I press the putty into a sheep mold and make a sheep sound.  “Renam,” is the word for sheep.  The child is happy.  An older sister who looks about 12 puts music on the computer and turns up the volume. Loud. Them she gets up to dance, hips and feet moving, singing along with the words of the music, hands making graceful gestures in the air. Eleven year old Dareen joins in while Dareen’s mother claps and smiles joyfully.  Then she too gets up to dance.  A few minutes later I am pulled off the sofa and required to pretend I know what I am doing.  I really wish that I did, but at no time have I been a good dancer.  

After about half an hour it is time to go.  I use the bathroom and peek into the kitchen. Like other refugee camp apartments, this one is small. I marvel at the size of the kitchen which might fit two people standing up.  Here the mother prepares meals for a husband and four children. Heaven knows how.

However, we are not focused on the crowded camp or the tiny kitchen. We have been distracted by music and snacks.  Good, because life here could make you crazy. Just a little distraction keeps you sane.  The Occupier would like you to be very distracted so you will not think about what they are taking from under your nose. They are pleased if your nose is in your iPhone.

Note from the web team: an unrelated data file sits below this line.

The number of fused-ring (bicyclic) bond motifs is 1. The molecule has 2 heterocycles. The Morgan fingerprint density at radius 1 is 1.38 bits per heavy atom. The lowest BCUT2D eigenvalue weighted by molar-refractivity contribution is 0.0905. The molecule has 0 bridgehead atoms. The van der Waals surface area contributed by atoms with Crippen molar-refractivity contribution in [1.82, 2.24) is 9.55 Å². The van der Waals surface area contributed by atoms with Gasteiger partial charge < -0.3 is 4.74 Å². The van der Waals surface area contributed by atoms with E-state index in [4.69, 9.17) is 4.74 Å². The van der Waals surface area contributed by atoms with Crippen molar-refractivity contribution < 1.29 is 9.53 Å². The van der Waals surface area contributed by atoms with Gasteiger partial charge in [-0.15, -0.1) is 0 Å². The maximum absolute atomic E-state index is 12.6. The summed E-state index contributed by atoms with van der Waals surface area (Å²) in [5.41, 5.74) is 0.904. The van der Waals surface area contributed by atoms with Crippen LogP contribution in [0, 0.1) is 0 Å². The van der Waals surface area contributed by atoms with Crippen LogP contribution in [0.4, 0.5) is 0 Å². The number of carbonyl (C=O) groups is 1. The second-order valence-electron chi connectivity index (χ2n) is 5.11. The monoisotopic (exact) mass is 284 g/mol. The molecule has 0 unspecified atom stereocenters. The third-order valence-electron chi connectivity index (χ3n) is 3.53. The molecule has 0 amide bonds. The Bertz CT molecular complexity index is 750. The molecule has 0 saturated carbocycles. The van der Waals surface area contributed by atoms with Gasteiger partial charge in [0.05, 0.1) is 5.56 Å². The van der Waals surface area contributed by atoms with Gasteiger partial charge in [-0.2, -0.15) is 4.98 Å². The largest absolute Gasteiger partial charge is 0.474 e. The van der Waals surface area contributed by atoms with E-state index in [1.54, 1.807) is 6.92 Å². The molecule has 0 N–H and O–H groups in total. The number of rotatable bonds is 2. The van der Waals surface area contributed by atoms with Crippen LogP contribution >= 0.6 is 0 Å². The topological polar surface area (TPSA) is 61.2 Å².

Dareen’s sister, Lena, lives  in Beita outside the city of Nablus and outside the refugee camp where she was born.  She has a nice kitchen on one side of a large room that triples as a living room and bedroom for the 3 children, ages 10, 9 and 6.  I think Lena distracts herself with parenting and cooking, and that she does very very well. She serves us a lunch which includes homemade pita bread, babaganoush, hummus, chicken, 3 kinds of salad and baked pasta. Followed by dessert and coffee.  I ask if there are settlements near her town. No, no settlements so no settlers come to harass like they do other towns. But, her mother tells me that the army (Israel’s) enters Beita every night, searching homes and arresting young men who look like they are the right age to be terrorists.  That won’t happen to Lena’s son for a few more years, but her husband, only 33, might  get snatched when he returns from work after dark.